10

There might be a problem in many applications based on XML signature verification (provided I am not wrong, of course).

Let's have a simple XML message with an enveloped XML signature:

<?xml version="1.0" encoding="UTF-8"?>
<message>

<msgenvelope id="SIGNED_DATA">some signed data</msgenvelope>

<Signature xmlns="http://www.w3.org/2000/09/xmldsig#">
 <SignedInfo>
  ...
  <Reference URI="#SIGNED_DATA">
   ...
  </Reference>
 </SignedInfo>
 <SignatureValue>naUY...+xZbEA=</SignatureValue>
</Signature>
</message>

According to this MSDN article, you should verify such a XML document with the SignedXml class:

SignedXml signedXml = new SignedXml(Doc); //Doc is my message
XmlNodeList nodeList = Doc.GetElementsByTagName("Signature");
signedXml.LoadXml((XmlElement)nodeList[0]);
bool ok = signedXml.CheckSignature(Key);
if (ok) {
    string signedData = Doc.SelectSingleNode("/message/msgenvelope").InnerText;
    //do something with the signed data
} else {
    //throw error or something
}

I think there is a problem: the CheckSignature method verifies if the signature value is correct, but not if the signed data is really the data which are expected to be signed.

An evil guy could modify the message this way:

<?xml version="1.0" encoding="UTF-8"?>
<message>

<msgenvelope id="anotherid">FAKE DATA!!</msgenvelope>

<evil_envelope>
 <msgenvelope id="SIGNED_DATA">some signed data</msgenvelope>
</evil_envelope>

<Signature xmlns="http://www.w3.org/2000/09/xmldsig#">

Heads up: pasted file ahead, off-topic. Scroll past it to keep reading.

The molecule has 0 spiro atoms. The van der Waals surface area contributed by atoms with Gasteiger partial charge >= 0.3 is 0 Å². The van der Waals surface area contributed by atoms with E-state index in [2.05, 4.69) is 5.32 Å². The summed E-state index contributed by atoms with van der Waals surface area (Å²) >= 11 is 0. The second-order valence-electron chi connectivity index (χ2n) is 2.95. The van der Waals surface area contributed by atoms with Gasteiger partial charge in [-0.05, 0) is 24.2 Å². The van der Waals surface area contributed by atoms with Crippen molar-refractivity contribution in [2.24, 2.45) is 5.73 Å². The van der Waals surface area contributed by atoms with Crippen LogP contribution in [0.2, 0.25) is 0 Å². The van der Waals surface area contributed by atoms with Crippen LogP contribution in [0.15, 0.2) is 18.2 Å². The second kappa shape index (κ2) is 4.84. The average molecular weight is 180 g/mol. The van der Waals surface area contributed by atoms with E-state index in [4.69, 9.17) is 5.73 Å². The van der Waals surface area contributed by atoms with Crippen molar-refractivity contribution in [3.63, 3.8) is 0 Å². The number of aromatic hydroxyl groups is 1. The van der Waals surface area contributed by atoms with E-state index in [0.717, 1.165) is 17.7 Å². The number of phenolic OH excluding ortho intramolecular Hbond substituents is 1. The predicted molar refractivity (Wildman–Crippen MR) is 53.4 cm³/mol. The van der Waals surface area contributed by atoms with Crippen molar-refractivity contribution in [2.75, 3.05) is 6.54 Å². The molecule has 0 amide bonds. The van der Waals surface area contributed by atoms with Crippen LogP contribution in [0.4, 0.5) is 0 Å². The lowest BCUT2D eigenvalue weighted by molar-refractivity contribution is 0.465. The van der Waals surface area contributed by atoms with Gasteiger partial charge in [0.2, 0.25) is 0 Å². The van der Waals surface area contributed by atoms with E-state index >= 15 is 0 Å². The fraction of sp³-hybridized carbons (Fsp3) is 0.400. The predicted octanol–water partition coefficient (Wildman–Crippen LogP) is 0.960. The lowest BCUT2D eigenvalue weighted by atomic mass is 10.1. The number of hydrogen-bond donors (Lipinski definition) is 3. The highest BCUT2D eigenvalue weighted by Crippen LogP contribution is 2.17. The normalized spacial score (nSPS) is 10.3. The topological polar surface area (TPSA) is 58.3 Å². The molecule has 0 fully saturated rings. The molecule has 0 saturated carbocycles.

<SignedInfo>
  ...
  <Reference URI="#SIGNED_DATA">
   ...
  </Reference>
 </SignedInfo>
 <SignatureValue>naUY...+xZbEA=</SignatureValue>
</Signature>
</message>

This message is verified correctly, because the signed element and the signature are still the same. However, resulting data string contains "FAKE DATA!!".

There are a few ways to avoid this attack - using schema verification against XSD, checking the id attribute of the trusted element etc. What is the recommended approach to get rid of this risk? Should the MSDN article be improved? Is there any reference implementation that handles this problem correctly?

  • 6
    XML signatures are a typical example where the apparently useful flexibility of signing only part of the document resulted in a broken design. See All Your Clouds are Belong to us – Security Analysis of Cloud Management Interfaces from 2011 how this could be used in practical attacks. – Steffen Ullrich Jan 10 '16 at 13:42
  • @SteffenUllrich Wow, that is amazing! I have never heard XML signature has been so vulnerable in so many ways. Is there any official recommendation how to handle these problems? Or should I use another signature technique? I need to use XML signature as a part of my project, but developing my own technique could be even more dangerous than using this broken one... – vojta Jan 10 '16 at 13:47
  • 3